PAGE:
Excessive consumption of foodstuffs high in cadmium can lead to joint and bone deformities, respiratory illness, anaemia, and kidney failure. In areas where cadmium is present in the soil, in order to be safe for human or animal consumption, hemp varieties should be selected on the basis of poor cadmium uptake.

According to a study into Chinese hemp strains conducted in 2011, many hemp strains have the ability to absorb and accumulate even large quantities of cadmium in soil without detriment to the plant itself. While this does throw up various implications for selection of sites for cultivation of food-safe hemp, it also indicates that cadmium-contaminated sites will particularly benefit from phytoremediation schemes that make primary or exclusive use of hemp. Furthermore, even if hemp used to decontaminate soil is unsafe for consumption, it can still be used in a number of industrial applications, such as for biofuel.

Hemp and the Decontamination of Radioactive Soil - Sensi Seeds Blog
As vegetation slowly reclaims formerly inhabited areas, adding species such as hemp to decontaminate the soil can aid in ecosystem rejuvenation

Hemp is Mostly Unaffected by Heavy Metals in Soil

Hemp’s resilience to contaminants in soil is well-documented. Even as early as 1975, a study published in the Agronomy Journal described how soil characteristics influenced elemental uptake and could even affect final cannabinoid profile in psychoactive strains. To illustrate this, fifteen sites with varying soil profiles were planted with the same strain of Afghan cannabis. Their harvests  were tested for metal content. Researchers concluded that differences could be used to determine geographic origin of cannabis through foliar analysis.

In 1995, the Polish Institute of Natural Fibres released a study demonstrating that tested varieties were able to withstand high levels of heavy metals in soil without impacting plant growth, yield or fibre quality. However, little research has been done into the safety of using fibres in clothing or other forms of industry. This issue must be investigated fully in order to establish the possible uses for hemp grown in such conditions.

Hemp could benefit hundreds of thousands of contaminated sites

As a proven, valuable tool in the fight to repair human-inflicted damage to our soils and ecosystems, hemp could potentially benefit hundreds of thousands of sites across the globe. It is estimated that in the USA alone there are 30,000 sites requiring remediation. As is so often the case, US restrictions on hemp cultivation preclude any large-scale operations from being implemented. The contaminated sites are largely left unremediated, through lack of both funding and interest on the part of the government.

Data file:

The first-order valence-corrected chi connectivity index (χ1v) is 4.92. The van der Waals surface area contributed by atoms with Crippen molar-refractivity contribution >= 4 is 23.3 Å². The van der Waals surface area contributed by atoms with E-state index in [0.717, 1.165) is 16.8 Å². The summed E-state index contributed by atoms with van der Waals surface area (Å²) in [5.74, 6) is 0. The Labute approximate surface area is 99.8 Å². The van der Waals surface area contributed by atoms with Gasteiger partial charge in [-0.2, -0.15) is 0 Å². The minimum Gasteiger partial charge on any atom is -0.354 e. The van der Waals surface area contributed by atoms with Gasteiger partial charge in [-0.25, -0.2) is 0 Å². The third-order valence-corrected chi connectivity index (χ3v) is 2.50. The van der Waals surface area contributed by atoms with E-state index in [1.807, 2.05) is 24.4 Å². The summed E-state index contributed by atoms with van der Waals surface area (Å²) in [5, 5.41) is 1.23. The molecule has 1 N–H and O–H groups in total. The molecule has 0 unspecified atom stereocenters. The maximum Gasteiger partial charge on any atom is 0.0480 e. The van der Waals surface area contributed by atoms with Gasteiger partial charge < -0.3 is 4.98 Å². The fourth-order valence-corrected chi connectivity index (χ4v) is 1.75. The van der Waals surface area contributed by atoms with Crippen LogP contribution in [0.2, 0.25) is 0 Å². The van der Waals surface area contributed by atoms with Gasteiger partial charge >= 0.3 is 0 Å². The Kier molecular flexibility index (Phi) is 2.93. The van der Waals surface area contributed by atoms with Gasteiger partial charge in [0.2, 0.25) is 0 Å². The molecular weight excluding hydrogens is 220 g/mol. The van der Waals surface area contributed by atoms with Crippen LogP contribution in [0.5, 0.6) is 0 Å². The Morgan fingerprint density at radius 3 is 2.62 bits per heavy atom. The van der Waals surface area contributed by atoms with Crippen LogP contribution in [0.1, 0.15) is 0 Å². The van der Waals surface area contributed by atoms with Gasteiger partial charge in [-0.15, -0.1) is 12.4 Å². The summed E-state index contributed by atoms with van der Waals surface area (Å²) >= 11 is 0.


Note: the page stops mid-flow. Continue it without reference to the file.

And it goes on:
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Excellent article Seshata! Paired with Paul Stamets use of fungi as a bio-remediation tool, this looks to be an excellent way to teach stewardship of our land and resolve the mistakes we have made as a species so far. Thanks for the research!


Moseley Putney, AIA

I am founder of Kentucky Hemp Industries and am looking for scientific data/studies on hemp utilized for phytoremediation. Any assistance will be gratefully received.


Scarlet Palmer

Hello Moseley, thank you for your comment.
It is possible that articles on the Hemp Industries Association website might be useful for you ( and the Hemp Cleans initiative was also doing research into phytoremediation last year ( If we find any studies dedicated to this, I will get in touch again. Good luck with Kentucky Hemp Industries, more power to your elbow! With best wishes, Scarlet


MOhemp Energy

Mr Putney the local team is working on StLouis nuclear decontamination of the old Manhattan Project Nuclear waste burried in a landfill (Westlake and Bridgeton) as well as along the Cold Water Creek areas. see: for pot testing info and future plans.


You need not know me

Does that mean radioactive superweed is impossible?